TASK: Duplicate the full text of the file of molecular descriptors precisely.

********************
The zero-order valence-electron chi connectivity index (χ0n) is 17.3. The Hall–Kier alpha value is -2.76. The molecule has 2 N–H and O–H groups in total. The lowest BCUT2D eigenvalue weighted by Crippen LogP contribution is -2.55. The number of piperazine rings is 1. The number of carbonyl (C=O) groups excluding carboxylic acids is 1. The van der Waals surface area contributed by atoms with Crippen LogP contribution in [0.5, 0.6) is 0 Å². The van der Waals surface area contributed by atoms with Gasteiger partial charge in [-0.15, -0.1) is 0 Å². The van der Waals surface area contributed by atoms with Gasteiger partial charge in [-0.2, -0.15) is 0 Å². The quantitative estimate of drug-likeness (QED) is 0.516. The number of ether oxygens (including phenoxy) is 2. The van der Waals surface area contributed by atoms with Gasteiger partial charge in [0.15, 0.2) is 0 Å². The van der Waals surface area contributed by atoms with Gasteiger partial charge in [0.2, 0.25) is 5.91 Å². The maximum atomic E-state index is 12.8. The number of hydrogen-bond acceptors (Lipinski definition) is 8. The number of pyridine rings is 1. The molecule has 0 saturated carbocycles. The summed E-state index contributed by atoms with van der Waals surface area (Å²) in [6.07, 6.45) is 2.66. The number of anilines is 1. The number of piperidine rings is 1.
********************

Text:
The zero-order valence-electron chi connectivity index (χ0n) is 17.3. The Hall–Kier alpha value is -2.76. The molecule has 2 N–H and O–H groups in total. The lowest BCUT2D eigenvalue weighted by Crippen LogP contribution is -2.55. The number of piperazine rings is 1. The number of carbonyl (C=O) groups excluding carboxylic acids is 1. The van der Waals surface area contributed by atoms with Crippen LogP contribution in [0.5, 0.6) is 0 Å². The van der Waals surface area contributed by atoms with Gasteiger partial charge in [-0.15, -0.1) is 0 Å². The van der Waals surface area contributed by atoms with Gasteiger partial charge in [-0.2, -0.15) is 0 Å². The quantitative estimate of drug-likeness (QED) is 0.516. The number of ether oxygens (including phenoxy) is 2. The van der Waals surface area contributed by atoms with Gasteiger partial charge in [0.15, 0.2) is 0 Å². The van der Waals surface area contributed by atoms with Gasteiger partial charge in [0.2, 0.25) is 5.91 Å². The maximum atomic E-state index is 12.8. The number of hydrogen-bond acceptors (Lipinski definition) is 8. The number of pyridine rings is 1. The molecule has 0 saturated carbocycles. The summed E-state index contributed by atoms with van der Waals surface area (Å²) in [6.07, 6.45) is 2.66. The number of anilines is 1. The number of piperidine rings is 1.